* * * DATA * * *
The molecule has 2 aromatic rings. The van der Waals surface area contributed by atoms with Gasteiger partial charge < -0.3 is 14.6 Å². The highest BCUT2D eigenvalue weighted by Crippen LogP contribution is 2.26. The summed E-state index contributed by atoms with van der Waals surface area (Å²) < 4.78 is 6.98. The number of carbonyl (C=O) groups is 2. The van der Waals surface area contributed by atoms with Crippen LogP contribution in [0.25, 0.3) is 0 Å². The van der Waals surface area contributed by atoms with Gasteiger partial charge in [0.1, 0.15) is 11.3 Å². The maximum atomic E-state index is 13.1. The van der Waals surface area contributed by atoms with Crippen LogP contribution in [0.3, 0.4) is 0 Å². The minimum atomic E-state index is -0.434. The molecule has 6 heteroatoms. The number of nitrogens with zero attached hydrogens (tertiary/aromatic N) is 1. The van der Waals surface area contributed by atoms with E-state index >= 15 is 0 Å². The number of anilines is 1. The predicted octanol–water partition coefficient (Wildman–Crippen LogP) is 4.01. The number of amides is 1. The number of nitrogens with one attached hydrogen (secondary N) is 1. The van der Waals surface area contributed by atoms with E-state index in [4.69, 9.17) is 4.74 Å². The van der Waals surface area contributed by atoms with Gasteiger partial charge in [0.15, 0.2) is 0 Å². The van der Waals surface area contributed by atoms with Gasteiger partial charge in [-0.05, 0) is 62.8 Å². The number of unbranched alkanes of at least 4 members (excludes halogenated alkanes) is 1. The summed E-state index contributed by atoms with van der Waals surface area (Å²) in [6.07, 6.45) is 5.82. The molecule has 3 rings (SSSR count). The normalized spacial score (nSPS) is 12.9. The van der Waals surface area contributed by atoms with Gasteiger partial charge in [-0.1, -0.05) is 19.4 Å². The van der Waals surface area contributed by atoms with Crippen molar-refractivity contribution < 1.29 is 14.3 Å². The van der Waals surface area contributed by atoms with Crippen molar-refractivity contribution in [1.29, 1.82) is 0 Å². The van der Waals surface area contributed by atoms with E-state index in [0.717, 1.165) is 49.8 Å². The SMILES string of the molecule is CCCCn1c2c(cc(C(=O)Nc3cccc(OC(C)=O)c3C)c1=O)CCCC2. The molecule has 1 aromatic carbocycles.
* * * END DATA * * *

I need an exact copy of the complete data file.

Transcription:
The molecule has 2 aromatic rings. The van der Waals surface area contributed by atoms with Gasteiger partial charge < -0.3 is 14.6 Å². The highest BCUT2D eigenvalue weighted by Crippen LogP contribution is 2.26. The summed E-state index contributed by atoms with van der Waals surface area (Å²) < 4.78 is 6.98. The number of carbonyl (C=O) groups is 2. The van der Waals surface area contributed by atoms with Crippen LogP contribution in [0.25, 0.3) is 0 Å². The van der Waals surface area contributed by atoms with Gasteiger partial charge in [0.1, 0.15) is 11.3 Å². The maximum atomic E-state index is 13.1. The van der Waals surface area contributed by atoms with Crippen LogP contribution in [0.3, 0.4) is 0 Å². The minimum atomic E-state index is -0.434. The molecule has 6 heteroatoms. The number of nitrogens with zero attached hydrogens (tertiary/aromatic N) is 1. The van der Waals surface area contributed by atoms with E-state index >= 15 is 0 Å². The number of anilines is 1. The predicted octanol–water partition coefficient (Wildman–Crippen LogP) is 4.01. The number of amides is 1. The number of nitrogens with one attached hydrogen (secondary N) is 1. The van der Waals surface area contributed by atoms with E-state index in [4.69, 9.17) is 4.74 Å². The van der Waals surface area contributed by atoms with Gasteiger partial charge in [0.15, 0.2) is 0 Å². The van der Waals surface area contributed by atoms with Gasteiger partial charge in [-0.05, 0) is 62.8 Å². The number of unbranched alkanes of at least 4 members (excludes halogenated alkanes) is 1. The summed E-state index contributed by atoms with van der Waals surface area (Å²) in [6.07, 6.45) is 5.82. The molecule has 3 rings (SSSR count). The normalized spacial score (nSPS) is 12.9. The van der Waals surface area contributed by atoms with Gasteiger partial charge in [-0.1, -0.05) is 19.4 Å². The van der Waals surface area contributed by atoms with Crippen molar-refractivity contribution < 1.29 is 14.3 Å². The van der Waals surface area contributed by atoms with Crippen molar-refractivity contribution in [1.29, 1.82) is 0 Å². The van der Waals surface area contributed by atoms with E-state index in [0.717, 1.165) is 49.8 Å². The SMILES string of the molecule is CCCCn1c2c(cc(C(=O)Nc3cccc(OC(C)=O)c3C)c1=O)CCCC2. The molecule has 1 aromatic carbocycles.